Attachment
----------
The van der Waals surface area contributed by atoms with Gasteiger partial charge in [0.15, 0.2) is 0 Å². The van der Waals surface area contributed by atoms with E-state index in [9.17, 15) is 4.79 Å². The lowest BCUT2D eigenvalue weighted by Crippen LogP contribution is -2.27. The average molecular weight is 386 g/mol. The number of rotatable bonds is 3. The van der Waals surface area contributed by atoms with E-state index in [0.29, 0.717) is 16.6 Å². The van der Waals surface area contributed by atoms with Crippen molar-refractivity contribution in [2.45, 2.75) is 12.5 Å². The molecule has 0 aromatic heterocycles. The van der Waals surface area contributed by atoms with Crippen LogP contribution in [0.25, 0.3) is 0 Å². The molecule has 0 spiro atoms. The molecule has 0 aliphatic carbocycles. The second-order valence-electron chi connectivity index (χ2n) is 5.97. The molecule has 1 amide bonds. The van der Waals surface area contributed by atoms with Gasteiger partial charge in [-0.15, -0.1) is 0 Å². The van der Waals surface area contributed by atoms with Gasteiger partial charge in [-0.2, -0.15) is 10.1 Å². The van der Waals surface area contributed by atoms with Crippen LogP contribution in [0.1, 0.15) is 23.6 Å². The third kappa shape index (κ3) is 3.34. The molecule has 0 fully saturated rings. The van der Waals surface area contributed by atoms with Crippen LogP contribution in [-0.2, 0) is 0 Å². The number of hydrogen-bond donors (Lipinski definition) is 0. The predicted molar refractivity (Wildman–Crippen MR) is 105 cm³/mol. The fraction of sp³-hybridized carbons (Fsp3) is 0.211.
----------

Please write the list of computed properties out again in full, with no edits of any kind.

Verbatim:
The van der Waals surface area contributed by atoms with Gasteiger partial charge in [0.15, 0.2) is 0 Å². The van der Waals surface area contributed by atoms with E-state index in [9.17, 15) is 4.79 Å². The lowest BCUT2D eigenvalue weighted by Crippen LogP contribution is -2.27. The average molecular weight is 386 g/mol. The number of rotatable bonds is 3. The van der Waals surface area contributed by atoms with E-state index in [0.29, 0.717) is 16.6 Å². The van der Waals surface area contributed by atoms with Crippen molar-refractivity contribution in [2.45, 2.75) is 12.5 Å². The molecule has 0 aromatic heterocycles. The van der Waals surface area contributed by atoms with Crippen LogP contribution in [0.25, 0.3) is 0 Å². The molecule has 0 spiro atoms. The molecule has 0 aliphatic carbocycles. The second-order valence-electron chi connectivity index (χ2n) is 5.97. The molecule has 1 amide bonds. The van der Waals surface area contributed by atoms with Gasteiger partial charge in [-0.15, -0.1) is 0 Å². The van der Waals surface area contributed by atoms with Gasteiger partial charge in [-0.2, -0.15) is 10.1 Å². The van der Waals surface area contributed by atoms with Crippen LogP contribution in [0.1, 0.15) is 23.6 Å². The third kappa shape index (κ3) is 3.34. The molecule has 0 fully saturated rings. The van der Waals surface area contributed by atoms with Crippen LogP contribution in [-0.2, 0) is 0 Å². The number of hydrogen-bond donors (Lipinski definition) is 0. The predicted molar refractivity (Wildman–Crippen MR) is 105 cm³/mol. The fraction of sp³-hybridized carbons (Fsp3) is 0.211.